Scarcity of leasing land being caused by long-term leases as nitrates pressure and fertiliser prices drive demand for more land
Land leasing prices are set to reach record heights this year as the amount of land coming on the market tightens.
This scarcity is due, in the main, to the prevalence of long-term leasing.
Many five-year leases due to expire are being rolled over with modest increases as former tenants remain in place.
According to Mallow auctioneer Liam Mullins, renewed land leases are making €250 to €280 or €300/ac, while new grazing land on the open leasing market is starting at €300 or €320/ac.
“Landlords want to keep good tenants and while they might get more for their land on the open market, they are happy to take a modest increase and keep the good tenant,” he said. “Fresh land for lease is like gold-dust.”
In a rare foray into the Banner County, Mr Mullins is handling the lease of a 43.8ac farm at Gurtaderra, Scarriff in east Clare.
The holding, made up of good south-facing grazing ground as well as more marginal land, is available for €150 to €160/ac.
Kilkenny auctioneer Joseph Coogan is experiencing a distinct shortage of letting land. There is little tillage land coming up for lease, but he expects the phones to be hopping in a few weeks’ time.
“I had one letting auction before Christmas and that netted €400/ac,” he said.
This week Mr Coogan will handle the letting of a 56ac farm at Rahennahown House, Stradbally, Co Laois. Described as “top-quality agricultural land”, the holding is available for lease until November 15, 2022.
The prime grazing land in two lots of 8ac and 47ac comes with a water supply and no entitlements. The 47ac parcel is divided into three individual paddocks suitable for grazing, hay and silage.
With a guide of €300/ac the farm will be let by public auction this Friday, February 4, at 3pm at Ballycomey House, Castlecomer, Co Kilkenny.
A week later Mr Coogan is dealing with the public letting of a 71ac farm at Rathoran, Leighlinbridge, Co Carlow. Located just over 1km from the Arboretum Garden Centre, the farm is currently in grass.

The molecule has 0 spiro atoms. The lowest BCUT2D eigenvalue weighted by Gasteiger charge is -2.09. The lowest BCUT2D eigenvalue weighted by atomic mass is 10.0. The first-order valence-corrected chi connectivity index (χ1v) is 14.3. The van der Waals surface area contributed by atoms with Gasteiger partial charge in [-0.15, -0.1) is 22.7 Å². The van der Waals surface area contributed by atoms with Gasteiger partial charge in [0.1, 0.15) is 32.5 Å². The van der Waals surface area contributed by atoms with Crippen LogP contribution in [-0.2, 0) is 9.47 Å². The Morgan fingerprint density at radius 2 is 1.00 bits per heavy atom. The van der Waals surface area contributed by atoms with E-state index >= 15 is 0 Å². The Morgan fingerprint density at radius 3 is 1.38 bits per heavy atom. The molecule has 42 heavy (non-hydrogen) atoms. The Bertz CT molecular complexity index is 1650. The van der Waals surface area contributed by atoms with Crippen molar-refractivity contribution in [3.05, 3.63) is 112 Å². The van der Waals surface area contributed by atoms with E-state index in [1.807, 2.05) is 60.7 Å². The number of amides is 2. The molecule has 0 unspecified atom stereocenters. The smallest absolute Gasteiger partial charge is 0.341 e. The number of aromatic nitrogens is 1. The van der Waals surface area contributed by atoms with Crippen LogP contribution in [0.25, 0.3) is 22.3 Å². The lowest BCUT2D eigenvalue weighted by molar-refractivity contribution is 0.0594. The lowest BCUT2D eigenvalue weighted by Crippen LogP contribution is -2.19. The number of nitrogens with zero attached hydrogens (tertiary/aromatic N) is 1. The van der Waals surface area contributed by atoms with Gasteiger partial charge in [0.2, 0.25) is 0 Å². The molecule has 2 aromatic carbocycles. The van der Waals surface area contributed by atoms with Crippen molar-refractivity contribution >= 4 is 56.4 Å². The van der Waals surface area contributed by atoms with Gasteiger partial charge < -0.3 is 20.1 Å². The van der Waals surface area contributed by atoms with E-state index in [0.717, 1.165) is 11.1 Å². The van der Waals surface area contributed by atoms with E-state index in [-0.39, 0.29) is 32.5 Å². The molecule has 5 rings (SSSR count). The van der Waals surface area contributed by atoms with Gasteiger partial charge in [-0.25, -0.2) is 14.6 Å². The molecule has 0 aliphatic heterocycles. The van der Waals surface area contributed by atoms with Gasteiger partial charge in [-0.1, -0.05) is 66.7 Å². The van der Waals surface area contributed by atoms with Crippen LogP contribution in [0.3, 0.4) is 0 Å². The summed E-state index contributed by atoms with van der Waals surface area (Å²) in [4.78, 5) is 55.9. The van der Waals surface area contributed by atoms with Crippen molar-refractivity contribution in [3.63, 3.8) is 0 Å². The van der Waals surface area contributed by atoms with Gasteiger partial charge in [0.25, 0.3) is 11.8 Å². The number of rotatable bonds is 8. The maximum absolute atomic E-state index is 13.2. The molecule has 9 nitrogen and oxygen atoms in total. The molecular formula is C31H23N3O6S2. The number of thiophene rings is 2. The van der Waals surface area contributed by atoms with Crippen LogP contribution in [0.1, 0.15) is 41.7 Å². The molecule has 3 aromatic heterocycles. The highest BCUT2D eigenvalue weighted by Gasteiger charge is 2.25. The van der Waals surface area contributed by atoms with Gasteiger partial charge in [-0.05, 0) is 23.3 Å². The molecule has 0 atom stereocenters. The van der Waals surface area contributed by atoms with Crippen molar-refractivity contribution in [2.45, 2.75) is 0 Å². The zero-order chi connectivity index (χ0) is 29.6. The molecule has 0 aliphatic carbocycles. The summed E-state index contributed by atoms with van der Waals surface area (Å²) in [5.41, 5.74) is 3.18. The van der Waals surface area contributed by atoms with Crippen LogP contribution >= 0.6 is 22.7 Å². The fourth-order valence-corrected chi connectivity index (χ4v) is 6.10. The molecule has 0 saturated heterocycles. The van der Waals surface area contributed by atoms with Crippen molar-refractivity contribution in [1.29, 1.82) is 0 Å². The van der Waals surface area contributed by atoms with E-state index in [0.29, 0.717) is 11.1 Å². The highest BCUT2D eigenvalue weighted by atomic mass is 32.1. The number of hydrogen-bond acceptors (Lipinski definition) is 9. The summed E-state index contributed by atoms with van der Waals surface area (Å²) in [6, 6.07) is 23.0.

“A portion of about 52ac is suitable for tillage, grazing or silage while c19ac could be described as summer grazing,” he said.
With no entitlements and coming with a guide price of around €300/ac, the property will be leased at a public auction to be held on the land at 5pm on Friday, February 11.
Mr Coogan expects leasing land to increase by up to €100/ac, with land that made €300 last year making €350, €370/ac and more this year.
He also believes roll-over lease rents will increase marginally.
“When a landowner has a good tenant they won’t want to let them go,” he said.
In the midlands Dillon Murtagh of Murtagh Bros is witnessing serious competition and serious money paid for letting land.
“Grazing ground is making anything from €300/ac — even rough grazing is making around €250/ac,” he said.
Just as the price of land increased dramatically in the auction rooms of Longford and Westmeath over the last year, the price of letting land in these counties is also showing a marked rise.
“I recently let a 49ac farm in Longford for €16,000 per annum, which works out at €325/ac,” Mr Murtagh said. “Generally, good letting land in these counties is making between €225 and €250/ac.”
Like other agents Mr Murtagh says the majority of prospective tenants are looking for naked land, or land without entitlements.
One of the larger parcels of letting land on the books of Murtagh Bros is a 111ac holding at Kilwarden, Hill of Down, Kinnegad in Co Westmeath.
Located on the Trim road the place is 4km from Kinnegad and is described as “excellent-quality grazing land”.
Laid out in neat tidy divisions, the farm, includes farm buildings, is available on a five-year lease with a guide of €30,000 per annum or about €270/ac.
In Cork Eamonn O’Brien of CCM describes the letting market as very strong, with evidence of business people buying land to capitalise on the letting opportunities.
Prior to Christmas he sold a 22.5ac parcel of top-class roadside ground at Ballybrack, Carrignavar about 12m north of Cork city.
The holding was much contested by local farmers and business people and was bought for €423,000 or €18,800/ac by someone in the latter category.
The holding is now for rent and an opening offer of €300/ac is on the table. Mr O’Brien expects it to reach in the region of €400/ac
He said tenants are anxious to stay in current arrangements and are agreeing pay more, rather than face the open market in search of land.
“I recently had a five-year lease rolled over where the original price was €300/ac. The tenant is paying €350/ac for the next five years,” he said.
“In another case I had a tenant who paid €250/ac for the last five years now agreeing to a €300/ac rent for the coming term.”
Mr O’Brien identified the nitrates issue, exacerbated by the rising price of fertiliser, as a key driver in the rental market. Farmers are taking more land as a way of cutting back nitrate concentration and fertiliser purchase.
He said some tillage farmers are paying strong money for land as part of a delicate balancing act.
“Larger tillage farmers need to reach a critical mass of land to make their operation work. To do that, they use cheaper land to subsidise the more expensive ground.